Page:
2009; Balzer + Bray (HarperCollins); ISBN 978-0-06-177679-3
Summary: Maddy comes to in a dark, limitless place. It's not anywhere . . . it just Is. Surrounding her, though, are things that she's lost. Since she was always losing stuff, there's a lot of items: keys, a bracelet, a purse, some orchids . . . But the strangest thing about all this is that when Maddy touches an object, she's sent back to when she lost it. Sometimes, Maddy can alter things, finding what was lost. Maybe Maddy can connect all this to the biggest thing she's lost: the memory of how she died.
My Humble Thoughts on Why This Book Was Shortlisted For the Morris Award
#1: A believable take on teenage relationships.
Friendships and romantic relationships are complicated for anyone. For teens, these connections are even more fraught. Maddy, who is emotional and sensitive, has difficulties with several people in her life. She's insecure about her boyfriend Gabe, worrying that he'll break up with Maddy and start dating the ex-girlfriend who still wants him. She gets annoyed with her best friend Sandra, who will drop everything to do whatever her mother asks. Maddy's feelings, although self-centered and even paranoid, are honest. All of us have felt such unflattering emotions, even about those we're closest to. It's part of becoming an adult that you learn to deal with these kinds of feelings. Maddy won't get that opportunity--but in her death she gets a similar chance at learning that lesson.
#2: An intriguing look at what happens after death.
The afterlife continues to exert a pull on writers and readers. In The Everafter, Amy Huntley creates a new take on death. By touching a lost object and reliving the memory of losing it, Maddy can even change the outcome. It's not an afterlife of observation alone; Maddy can make an impact on her life. But there are limits: if she changes the event, she loses the memory of how the event first occurred. And if Maddy finds the lost item in her memories, she cannot return tot he memory. All these aspects give a richness to this imagined purgatory. By exploring what could happen after we die, Huntley lets Maddy--and the reader--gain a greater respect for what happens before that event.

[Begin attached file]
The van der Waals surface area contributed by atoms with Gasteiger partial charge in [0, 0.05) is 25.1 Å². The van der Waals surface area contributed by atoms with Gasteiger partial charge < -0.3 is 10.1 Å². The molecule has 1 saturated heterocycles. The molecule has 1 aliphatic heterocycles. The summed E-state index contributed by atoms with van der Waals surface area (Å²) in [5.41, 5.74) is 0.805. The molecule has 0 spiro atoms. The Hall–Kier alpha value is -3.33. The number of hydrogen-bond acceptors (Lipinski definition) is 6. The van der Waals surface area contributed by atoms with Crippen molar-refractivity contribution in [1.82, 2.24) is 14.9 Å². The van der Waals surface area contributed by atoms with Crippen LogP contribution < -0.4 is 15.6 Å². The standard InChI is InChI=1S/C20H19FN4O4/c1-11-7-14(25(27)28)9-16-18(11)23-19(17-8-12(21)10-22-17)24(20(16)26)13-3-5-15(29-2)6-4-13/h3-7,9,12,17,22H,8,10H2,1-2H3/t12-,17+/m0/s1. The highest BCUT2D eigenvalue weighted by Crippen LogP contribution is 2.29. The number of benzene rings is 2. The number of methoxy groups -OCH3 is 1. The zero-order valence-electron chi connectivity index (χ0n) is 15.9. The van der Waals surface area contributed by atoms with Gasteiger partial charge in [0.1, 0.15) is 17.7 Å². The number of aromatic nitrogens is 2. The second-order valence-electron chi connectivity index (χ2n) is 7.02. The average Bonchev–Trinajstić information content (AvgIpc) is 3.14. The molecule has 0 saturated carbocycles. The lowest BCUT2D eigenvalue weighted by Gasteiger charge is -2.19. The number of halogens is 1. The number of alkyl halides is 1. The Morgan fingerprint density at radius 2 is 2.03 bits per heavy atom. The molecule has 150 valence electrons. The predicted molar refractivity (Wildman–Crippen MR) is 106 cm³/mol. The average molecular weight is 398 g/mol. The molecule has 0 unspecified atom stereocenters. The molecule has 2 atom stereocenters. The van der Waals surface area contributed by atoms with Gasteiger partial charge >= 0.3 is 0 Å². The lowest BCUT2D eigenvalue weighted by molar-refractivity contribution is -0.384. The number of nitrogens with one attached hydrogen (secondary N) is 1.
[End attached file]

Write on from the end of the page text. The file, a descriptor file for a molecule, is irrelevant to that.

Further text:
#3: A clear approach to an intertwined storyline.
As the reader dips in and out of Maddy's life, it would be easy to lose track of story points or become confused. Yet Huntley preventst hat from happening with how she structures the flashbacks. You don't have to start at hte beginning to tell a story; in the same sense, you dont' have to go to Maddy's first memory to begin seeing her past. Huntley picks certain moments, one that have meaning not just for the story but for Maddy and other characters. It's a great example of how a stylistic device can be both elegant and practical. Many of Maddy's flashbacks are set in her recnet past, but others are older, one even from her infancy. This sort of whimsy lightens the story, as well as providing a character beat. Throughout the novel, the flashbacks are contrasted with Maddy's current state, showing the differences between the land of the living and the world of the dead. And it's done in a tone that's straightforward and natural.
Over the last few years, no doubt inspired by the popularity of The Lovely Bones, ther have been several YA novels exploring death. From The Book Thief to Elsewhere to If I Stay, there are as many version of the afterlife as there are stars in the sky. Amy Huntley's perspective seems to be of a world that allows contact with the past, even correction of its events. Yet it's not without a cost, and such questioning and manipulation doesn't change destiny. You can't prevent your death, and you can't stay in limbo forever. Eventually, you have to move on to the Everafter. That's what Maddy realizes, and it's a powerful message. The epilogue feels tacked-on, muting the power of Maddy's last moments, and the subject matter is perhaps too common. Yet these flaws do not greatly detract from an intriguing debut novel.